Baking can be dangerous if you're not paying close attention to what you're doing, but if you're using lye in baking or cooking, the stakes are even higher. You're always at a low-grade risk of burning your fingers or arms on a hot oven or scalding baking sheet, but if you spill lye on yourself, you could get a chemical burn. Lye can also actually kill you, if you accidentally ingest it straight. So given all of the risks of using this dangerous chemical, why do people use lye in cooking? Well, as Brian X. Chen explained in the New York Times, lye makes bagels taste better. It's also used in cuisines around the world, as a tenderizer and a curing agent, and if used properly and with the proper knowledge, it can definitely beef up your homemade bagel game without killing you or your loved ones.
The key to cooking with lye is understanding how it works, though the more you learn about the chemical compound, the harder it might be to convince yourself that using it in your food is a good idea. To this day, when someone mentions lye, I still think about that scene in Fight Club, where Brad Pitt's character is making soap and pours the liquid lye on Ed Norton's character's hand, giving him a chemical burn and making him convulse—not bagels.
And it turns out that, just like in the movies, lye is used to make soap. It can also be used as a hardcore home-cleaning agent, such as Drano, and is sometimes used by contractors to literally dissolve the carcasses of roadkill. Mexican cartel members have also been using it to get rid of victims' bodies. But the most relevant use of lye to my interests is as a baking or cooking ingredient. (This seems like an unnecessary disclaimer, but I feel a responsibility to state here that any lye you're using for cooking must be food-safe. Don't start thinking that you can boil bagels in Drano, OK?)
Lye is simply sodium hydroxide, a chemical compound that is very basic (in the chemical sense because it's an alkalai), and its ability to dissolve natural matter with ease is the most terrifying thing about it. But that's also what makes lye such a powerful cooking and curing agent. Lutefisk, for example, is a Norwegian dish—"a piece of dried, salted cod that has been soaked in a bucket of lye for several days," according to the authors of Advances in Food Science and Nutrition. The lye breaks down the fish, giving it a gelatinous texture and an aggressive scent that some people love. Many others do not.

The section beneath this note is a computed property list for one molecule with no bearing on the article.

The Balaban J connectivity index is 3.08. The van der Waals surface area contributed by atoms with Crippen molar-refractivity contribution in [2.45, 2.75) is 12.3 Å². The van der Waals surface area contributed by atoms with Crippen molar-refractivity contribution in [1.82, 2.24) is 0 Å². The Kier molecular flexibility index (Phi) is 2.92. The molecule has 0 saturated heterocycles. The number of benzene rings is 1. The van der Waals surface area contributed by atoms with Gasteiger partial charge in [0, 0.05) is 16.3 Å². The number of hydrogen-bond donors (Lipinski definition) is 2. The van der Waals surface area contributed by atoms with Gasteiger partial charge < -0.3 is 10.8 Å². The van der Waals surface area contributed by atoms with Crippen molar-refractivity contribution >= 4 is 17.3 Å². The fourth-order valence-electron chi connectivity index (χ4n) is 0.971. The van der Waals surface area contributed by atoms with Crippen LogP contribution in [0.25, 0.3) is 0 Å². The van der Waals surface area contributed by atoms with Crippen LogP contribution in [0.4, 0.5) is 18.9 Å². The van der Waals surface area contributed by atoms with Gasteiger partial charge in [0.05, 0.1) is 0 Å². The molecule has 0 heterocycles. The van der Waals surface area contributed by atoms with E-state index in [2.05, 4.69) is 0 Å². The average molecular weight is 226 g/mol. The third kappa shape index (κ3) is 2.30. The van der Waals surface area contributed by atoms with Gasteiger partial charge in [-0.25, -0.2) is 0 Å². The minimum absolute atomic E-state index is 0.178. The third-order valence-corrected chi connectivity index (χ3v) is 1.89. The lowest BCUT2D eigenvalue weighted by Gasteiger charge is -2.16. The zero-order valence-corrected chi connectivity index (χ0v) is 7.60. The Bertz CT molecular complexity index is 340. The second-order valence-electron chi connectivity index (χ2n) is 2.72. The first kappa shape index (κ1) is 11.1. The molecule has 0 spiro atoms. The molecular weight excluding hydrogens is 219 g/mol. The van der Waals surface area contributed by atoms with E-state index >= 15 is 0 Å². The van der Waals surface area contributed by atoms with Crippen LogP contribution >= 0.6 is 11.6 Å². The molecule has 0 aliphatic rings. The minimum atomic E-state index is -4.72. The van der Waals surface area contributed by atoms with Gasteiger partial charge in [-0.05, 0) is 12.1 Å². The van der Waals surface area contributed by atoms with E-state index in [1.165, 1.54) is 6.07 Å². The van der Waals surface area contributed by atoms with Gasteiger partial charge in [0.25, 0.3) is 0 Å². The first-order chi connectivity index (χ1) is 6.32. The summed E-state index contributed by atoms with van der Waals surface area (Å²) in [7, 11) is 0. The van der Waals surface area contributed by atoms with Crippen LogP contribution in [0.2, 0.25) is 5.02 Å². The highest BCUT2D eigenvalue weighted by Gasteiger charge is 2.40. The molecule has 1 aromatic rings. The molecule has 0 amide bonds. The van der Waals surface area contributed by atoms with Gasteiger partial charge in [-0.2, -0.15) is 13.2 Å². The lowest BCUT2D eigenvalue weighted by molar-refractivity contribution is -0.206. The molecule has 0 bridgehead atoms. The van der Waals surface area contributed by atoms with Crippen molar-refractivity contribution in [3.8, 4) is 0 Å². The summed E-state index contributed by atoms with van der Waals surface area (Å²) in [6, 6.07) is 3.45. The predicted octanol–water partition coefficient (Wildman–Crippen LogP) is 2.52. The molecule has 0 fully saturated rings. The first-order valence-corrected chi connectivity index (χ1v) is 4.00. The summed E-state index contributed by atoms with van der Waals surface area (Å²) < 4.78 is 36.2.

Lye really gets going when you bake it, though, and that's why one genuinely beloved application of lye is in baking soft pretzels. Dipping a pretzel in a heavily diluted, and very basic, lye mixture before baking turns the dough a distinctive yellow color and helps facilitate the Maillard reaction, which is responsible for creating that distinctive, dark brown crust. The lye breaks down some of the proteins on the outside of the dough and speeds up the whole baking process. And since nothing else really gets as basic as lye, few other compounds are as effective as getting that texture. If you were still worried about accidentally poisoning yourself after baking, know that lye reacts with carbon dioxide from the heat in the oven and forms a carbonate, according to The Kitchn, making the lye safe and the baked goods totally safe to eat (as long as you used a diluted enough lye solution in the first place).
This is the same reason why Chen insists that bagels are best after boiled in lye. Not only does the boiling set the crust, the lye also facilitates that chemical reaction to make the outside crust crusty enough while keeping the inside soft and light.
Not every New York-style bagel is boiled in lye, though, so if you're going to make bagels in the comfort of your own home and don't want to mess around with chemical burns or accidental poisonings, forgo the lye and use baking powder instead. If you are going to dare to use lye in your recipes, make sure to use protection—including goggles, gloves, and an apron. Don't be cavalier. Otherwise, I'll be Jack's complete lack of surprise when you show up with a burn—and no bagel is worth that.
But if you take your time and play it smart, you'll end up with a bagel or a pretzel you won't be able to believe you made yourself.